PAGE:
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Section 6
Track #6 - Body Dialoguing as a Window to the Past

CEU Question 6 | CEU Answer Booklet | Table of Content | Child Abuse
Social Worker CEUs, Counselor CEUs, Psychologist CEs, MFT CEUs

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The last track presented a brief overview of the three stages of recovery. These stages are discovery, active healing, and integration. In releasing the pain associated with childhood sexual abuse we also looked at howBody Dialoguing window Treating Childhood Sexual Trauma counselor CEU the Family Mottos Technique can offer opportunities to understanding influences from the past.

On this track, we will discuss the four parts of the childhood sexual abuse experience: body, emotions, mind & spirit and how they can provide Windows into the Past for survivors of childhood sexual abuse. At the end of the track, we will look at how your client might benefit from Dialoguing with the Body.

4 Parts of the Childhood Sexual Abuse Experience

Share on Facebook 1. Window into the Past: Body
As you know, even though the abused child may have repressed his or her conscious memory of the abuse, their body may have not forgotten and may provide the first window into the past. Gina, age 18 had had chronic constipation with occasional rectal bleeding for several years. Repeated visits to the doctor did little to relieve these symptoms or to find a cause. After she had been in therapy for a while, Gina stated, "I remember when I was in first grade, I had some vague memories of sexual abuse from my older stepbrother, Kirk. All I can remember is being thrown on the bed and a sharp, sharp, pain."

I asked Gina whether perhaps her physical body remembered what had happened, even though Gina had repressed the memory, and whether her constipation might somehow be connected. Think of your Gina who exhibits physical symptoms which may be a physical expression of abuse she has suffered? You might consider using the Dialoguing with Your Body exercise described at the end of this track.

Share on Facebook 2. Window into the Past: Emotions
A second "Window to the Past" as you know, is emotional memories. For Gina, her vague memories were accompanied by a vivid recollection of what she felt before, during, and after Kirk's sexual abuse. Gina stated, "At night I remember trembling, waiting for Kirk to come into my room. I was always afraid. My heart would pound. I would feel afraid but resigned and hopeless. I knew he would come, I just didn't know exactly when. My fear was so intense it was hard for me to breathe. I would jump at every little noise in the house. I knew I couldn't hide. I was almost relieved when he did come. Then the waiting, at least, was over."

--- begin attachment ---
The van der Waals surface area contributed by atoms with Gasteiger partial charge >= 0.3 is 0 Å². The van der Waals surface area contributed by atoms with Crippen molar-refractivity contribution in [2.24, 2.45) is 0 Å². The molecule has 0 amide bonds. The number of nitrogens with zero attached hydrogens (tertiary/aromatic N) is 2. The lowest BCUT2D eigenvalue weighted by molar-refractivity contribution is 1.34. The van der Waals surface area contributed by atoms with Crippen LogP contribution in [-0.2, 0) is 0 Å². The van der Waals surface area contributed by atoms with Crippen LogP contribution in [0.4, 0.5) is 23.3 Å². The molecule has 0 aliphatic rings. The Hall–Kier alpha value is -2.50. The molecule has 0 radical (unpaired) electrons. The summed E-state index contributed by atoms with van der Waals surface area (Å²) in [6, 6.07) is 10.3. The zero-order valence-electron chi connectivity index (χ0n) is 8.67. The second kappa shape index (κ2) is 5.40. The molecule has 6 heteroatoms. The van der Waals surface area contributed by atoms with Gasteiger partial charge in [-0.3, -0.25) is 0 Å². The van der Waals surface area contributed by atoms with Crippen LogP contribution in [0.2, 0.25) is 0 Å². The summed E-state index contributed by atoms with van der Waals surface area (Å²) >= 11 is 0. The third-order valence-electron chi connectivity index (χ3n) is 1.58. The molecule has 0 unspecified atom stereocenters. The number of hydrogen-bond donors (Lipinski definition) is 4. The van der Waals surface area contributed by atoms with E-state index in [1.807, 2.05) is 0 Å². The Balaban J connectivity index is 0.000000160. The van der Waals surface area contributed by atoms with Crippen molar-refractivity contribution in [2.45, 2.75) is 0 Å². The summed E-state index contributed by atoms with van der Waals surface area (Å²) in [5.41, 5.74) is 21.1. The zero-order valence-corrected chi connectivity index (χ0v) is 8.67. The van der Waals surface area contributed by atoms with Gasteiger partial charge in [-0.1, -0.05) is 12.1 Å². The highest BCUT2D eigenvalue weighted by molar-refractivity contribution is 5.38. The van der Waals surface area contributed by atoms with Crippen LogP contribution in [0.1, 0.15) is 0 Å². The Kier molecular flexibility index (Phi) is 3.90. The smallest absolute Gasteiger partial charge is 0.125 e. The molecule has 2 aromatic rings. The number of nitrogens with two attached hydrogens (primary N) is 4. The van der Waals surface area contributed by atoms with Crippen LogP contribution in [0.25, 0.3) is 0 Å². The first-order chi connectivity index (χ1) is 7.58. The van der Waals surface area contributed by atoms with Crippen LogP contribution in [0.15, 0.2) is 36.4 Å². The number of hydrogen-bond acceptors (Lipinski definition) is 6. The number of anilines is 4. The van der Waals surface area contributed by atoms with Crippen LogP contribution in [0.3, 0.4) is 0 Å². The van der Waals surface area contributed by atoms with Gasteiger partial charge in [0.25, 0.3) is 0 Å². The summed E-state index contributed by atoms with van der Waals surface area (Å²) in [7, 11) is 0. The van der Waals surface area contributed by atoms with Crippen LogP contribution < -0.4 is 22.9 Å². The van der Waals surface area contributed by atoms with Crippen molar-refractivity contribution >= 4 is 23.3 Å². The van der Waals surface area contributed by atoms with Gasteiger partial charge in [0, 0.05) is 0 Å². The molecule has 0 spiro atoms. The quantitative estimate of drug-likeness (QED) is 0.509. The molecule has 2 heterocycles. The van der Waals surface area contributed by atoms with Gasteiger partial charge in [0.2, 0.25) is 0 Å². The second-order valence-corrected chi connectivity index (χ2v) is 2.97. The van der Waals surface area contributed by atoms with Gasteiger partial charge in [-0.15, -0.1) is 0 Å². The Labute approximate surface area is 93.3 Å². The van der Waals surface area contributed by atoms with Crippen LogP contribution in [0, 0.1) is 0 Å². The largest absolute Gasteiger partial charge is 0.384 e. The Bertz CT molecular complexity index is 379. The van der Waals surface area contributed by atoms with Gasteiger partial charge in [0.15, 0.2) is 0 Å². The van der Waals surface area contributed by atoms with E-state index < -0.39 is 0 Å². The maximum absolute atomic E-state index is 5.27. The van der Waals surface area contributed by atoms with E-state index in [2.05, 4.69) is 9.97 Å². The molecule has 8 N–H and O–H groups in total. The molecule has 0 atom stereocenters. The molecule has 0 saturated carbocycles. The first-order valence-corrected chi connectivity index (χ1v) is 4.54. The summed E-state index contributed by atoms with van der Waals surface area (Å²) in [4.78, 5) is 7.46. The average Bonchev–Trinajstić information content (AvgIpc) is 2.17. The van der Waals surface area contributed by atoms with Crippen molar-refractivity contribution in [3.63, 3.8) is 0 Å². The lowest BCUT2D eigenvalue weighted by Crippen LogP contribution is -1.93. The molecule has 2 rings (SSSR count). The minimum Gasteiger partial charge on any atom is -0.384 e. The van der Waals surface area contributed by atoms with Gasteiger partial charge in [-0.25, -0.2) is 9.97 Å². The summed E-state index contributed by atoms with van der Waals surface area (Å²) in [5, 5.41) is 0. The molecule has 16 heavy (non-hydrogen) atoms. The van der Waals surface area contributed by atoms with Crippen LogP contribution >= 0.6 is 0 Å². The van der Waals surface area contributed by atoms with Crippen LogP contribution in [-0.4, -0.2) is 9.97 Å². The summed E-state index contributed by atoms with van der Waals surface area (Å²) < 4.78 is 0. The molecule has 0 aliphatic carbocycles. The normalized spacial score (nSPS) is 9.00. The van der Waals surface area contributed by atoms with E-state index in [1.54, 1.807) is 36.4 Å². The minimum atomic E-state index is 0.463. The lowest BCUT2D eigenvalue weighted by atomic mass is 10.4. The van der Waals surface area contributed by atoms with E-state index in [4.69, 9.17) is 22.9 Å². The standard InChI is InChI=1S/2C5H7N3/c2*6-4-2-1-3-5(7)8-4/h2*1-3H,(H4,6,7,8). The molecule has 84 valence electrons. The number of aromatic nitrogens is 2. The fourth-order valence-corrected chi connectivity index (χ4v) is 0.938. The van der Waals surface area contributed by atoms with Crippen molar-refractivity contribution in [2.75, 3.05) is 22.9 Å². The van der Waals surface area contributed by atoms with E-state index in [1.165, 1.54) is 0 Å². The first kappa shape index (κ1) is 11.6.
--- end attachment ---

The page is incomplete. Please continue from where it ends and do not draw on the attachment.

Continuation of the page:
Think of your Gina who has this strong emotional memory of fear, anxiety, and panic. Perhaps the Dialoguing with Your Body exercise may be of assistance.

Share on Facebook 3. Window into the Past: Mind
In addition to physical and emotional memories, the third Window to the Past is the mind or cognitive memories. As you know, survivors often experience purely cognitive recall without the associated emotional or physical feelings. David, age 13, recalling the sexual abuse which happened when he was five stated, "I remember everything about it. I can remember hearing the TV in the living room-I even remember what program was on. I remember seeing my uncle's face, the lines around his eyes, and hearing him breathing hard in my ear. I remember everything; even his smell. The strange thing is I don't feel anything when I talk about it." Do you have a David who has strong cognitive memories with no physical or emotional feelings connected to these memories?

Share on Facebook 4. Window into the Past: Spirit
The fourth and last window to the past some clients call the spirit or the untouched center. Maria's body had been violated, her emotions repressed, and her view of herself was filled with shame, guilt and fear.